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14 minutes ago, Dagger said:

Okay. So I am not sure my two suggested haikus are good. If I look at the place I am with my studying, I couldn't translate them, but I wanted some suggestions before too much more of this week goes by.

 

If they are too hard for you, find a poem or similar that you can translate most of yourself.

 

If multiple people are learning the same language, you can contrast and compare translations or pick different ones.

 

From Moonomo

 

From Haiku by Ku:

 

If this is too difficult (it is for me!), then try creating these sentences in your target language. They're from Tim Ferriss' blog on a post about learning languages. Figuring out their construction does reveal a lot about your target language and can help you with grammar in the future.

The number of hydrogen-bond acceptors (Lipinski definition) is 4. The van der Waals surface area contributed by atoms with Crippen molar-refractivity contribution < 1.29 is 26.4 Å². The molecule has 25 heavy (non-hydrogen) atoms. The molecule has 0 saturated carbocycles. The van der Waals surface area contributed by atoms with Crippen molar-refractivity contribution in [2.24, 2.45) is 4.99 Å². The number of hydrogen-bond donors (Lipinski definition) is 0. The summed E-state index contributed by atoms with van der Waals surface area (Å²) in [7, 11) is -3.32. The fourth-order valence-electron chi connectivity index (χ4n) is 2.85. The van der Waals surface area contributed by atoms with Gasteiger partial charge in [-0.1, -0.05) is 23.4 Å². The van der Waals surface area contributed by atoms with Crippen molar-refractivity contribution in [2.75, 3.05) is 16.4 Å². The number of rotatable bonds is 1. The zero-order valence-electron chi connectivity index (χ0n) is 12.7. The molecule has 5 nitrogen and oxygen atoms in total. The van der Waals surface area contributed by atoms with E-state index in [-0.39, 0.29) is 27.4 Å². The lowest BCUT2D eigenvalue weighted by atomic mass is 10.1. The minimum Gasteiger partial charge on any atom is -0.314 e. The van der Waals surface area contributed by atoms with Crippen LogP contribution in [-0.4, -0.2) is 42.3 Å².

The apple is red.
It is John’s apple.
I give John the apple.
We give him the apple.
He gives it to John.
She gives it to him.

I must give it to him.
I want to give it to her.

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Optimism is the faith that leads to achievement. Nothing can be done without hope and confidence. ~Helen Keller


Problems are not the problem; coping is the problem. ~Virginia Satir

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18 hours ago, PollyannaAgain said:

If this is too difficult (it is for me!), then try creating these sentences in your target language. They're from Tim Ferriss' blog on a post about learning languages. Figuring out their construction does reveal a lot about your target language and can help you with grammar in the future.

 

The apple is red.
It is John’s apple.
I give John the apple.
We give him the apple.
He gives it to John.
She gives it to him.

I must give it to him.
I want to give it to her.

Thank you! Such a great exercise. I hope I can find some time this week to try it. :)